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EntertainmentColumnistsVerne Gay

'Breaking Bad' finale preview: It should be a doozy

Walter White (Bryan Cranston) in the 5th season

Walter White (Bryan Cranston) in the 5th season of "Breaking Bad". Credit: AMC

THE SHOW "Breaking Bad"

WHEN | WHERE Series finale Sunday at 9 p.m. on AMC

WHAT IT'S ABOUT Sheriffs have descended on the New Hampshire dive where Walter White (Bryan Cranston) had been nursing a scotch, "neat." Earlier, he had essentially turned himself in by calling the Albuquerque DEA. But before the law arrived, he had seen former girlfriend Gretchen Schwartz (Jessica Hecht), now married to his former partner, on a TV above the bar. Walter disappears -- and is headed back to New Mexico for a showdown. The episode was not made available for review.

MY SAY On the eve of The End, "Breaking Bad" has suddenly become hot -- a first-time best drama Emmy last Sunday; more than 6 million viewers each watching the last two episodes; a voracious Internet following . . . It's all enough to make long-term die-hard fans shake their heads in wonder, to ask: Why now?

Because what the rest of the world has finally discovered is a state-of-the-art thriller laced with deep-think literary themes about the decline of the American dream and isolation in an indifferent universe, alongside urgent moral questions about society and individual responsibility. But great TV series, like great novels, ultimately have to be about someone, and that's where Walter White -- and the magic of Cranston's performance -- have come in.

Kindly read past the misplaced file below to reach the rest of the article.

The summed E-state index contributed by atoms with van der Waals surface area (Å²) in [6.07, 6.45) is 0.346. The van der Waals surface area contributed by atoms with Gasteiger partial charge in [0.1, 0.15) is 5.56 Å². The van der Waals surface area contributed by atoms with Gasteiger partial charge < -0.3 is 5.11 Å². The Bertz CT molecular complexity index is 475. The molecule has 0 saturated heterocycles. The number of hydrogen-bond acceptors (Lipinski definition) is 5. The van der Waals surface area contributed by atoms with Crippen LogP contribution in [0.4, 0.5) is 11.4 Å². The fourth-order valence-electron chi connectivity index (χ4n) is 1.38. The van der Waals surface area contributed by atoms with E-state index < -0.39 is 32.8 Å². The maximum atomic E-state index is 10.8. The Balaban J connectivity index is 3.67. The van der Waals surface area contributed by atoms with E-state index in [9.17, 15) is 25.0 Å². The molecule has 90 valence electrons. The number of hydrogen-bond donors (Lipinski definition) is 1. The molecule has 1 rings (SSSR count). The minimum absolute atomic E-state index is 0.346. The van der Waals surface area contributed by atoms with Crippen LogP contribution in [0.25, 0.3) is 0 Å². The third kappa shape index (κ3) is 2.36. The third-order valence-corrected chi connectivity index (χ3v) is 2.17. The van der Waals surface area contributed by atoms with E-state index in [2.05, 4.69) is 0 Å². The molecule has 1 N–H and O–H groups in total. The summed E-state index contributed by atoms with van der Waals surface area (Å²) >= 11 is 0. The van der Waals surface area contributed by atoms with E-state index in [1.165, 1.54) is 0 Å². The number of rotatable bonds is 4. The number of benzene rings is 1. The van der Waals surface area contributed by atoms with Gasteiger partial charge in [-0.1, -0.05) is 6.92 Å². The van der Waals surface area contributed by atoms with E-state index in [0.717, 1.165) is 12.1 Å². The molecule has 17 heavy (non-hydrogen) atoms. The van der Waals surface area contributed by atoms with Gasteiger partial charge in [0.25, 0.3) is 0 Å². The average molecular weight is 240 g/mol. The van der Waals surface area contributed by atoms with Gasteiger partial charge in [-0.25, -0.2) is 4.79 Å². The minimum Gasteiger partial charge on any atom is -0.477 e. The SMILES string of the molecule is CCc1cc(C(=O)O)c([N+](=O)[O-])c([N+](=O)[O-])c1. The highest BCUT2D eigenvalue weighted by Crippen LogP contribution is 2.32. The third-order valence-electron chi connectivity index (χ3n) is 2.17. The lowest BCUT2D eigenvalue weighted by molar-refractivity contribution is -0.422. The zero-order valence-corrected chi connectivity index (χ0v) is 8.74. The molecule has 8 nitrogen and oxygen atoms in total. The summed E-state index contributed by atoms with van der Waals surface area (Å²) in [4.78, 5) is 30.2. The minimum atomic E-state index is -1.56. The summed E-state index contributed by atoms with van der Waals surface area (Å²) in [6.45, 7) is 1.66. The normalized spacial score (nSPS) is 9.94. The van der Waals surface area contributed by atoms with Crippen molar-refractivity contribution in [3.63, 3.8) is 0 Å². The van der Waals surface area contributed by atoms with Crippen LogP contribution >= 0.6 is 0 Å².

There are debates over whether White is a hero for our time, a good man wronged by circumstance. That's a profound misreading of the show. White is a bad man who chose to be bad. This doesn't mean he's not relatable, or human or frail, or sympathetic. That's how Elmore Leonard wrote his bad guys. That's how Cranston played White over 62 episodes, and in those cold blue eyes, we see a distant, slightly disturbing reflection of ourselves.

It's still easy to see why there's a debate, though. White beat his inner Willy Loman only to discover something much worse in its place -- or to quote that oft quoted line (from Samuel Johnson) that opens Hunter S. Thompson's "Fear and Loathing in Las Vegas." "He who makes a beast of himself gets rid of the pain of being a man." In Walter's case, one action led to another, which led to another, and so on -- until they all ended up at a vanishing point, or the inside of a dark cabin in the woods. As it turned out, he couldn't get rid of the pain either.

But Walter does have one last move, and it will be a doozy. Magnificent shows, and characters, have a way of affirming our devotion.

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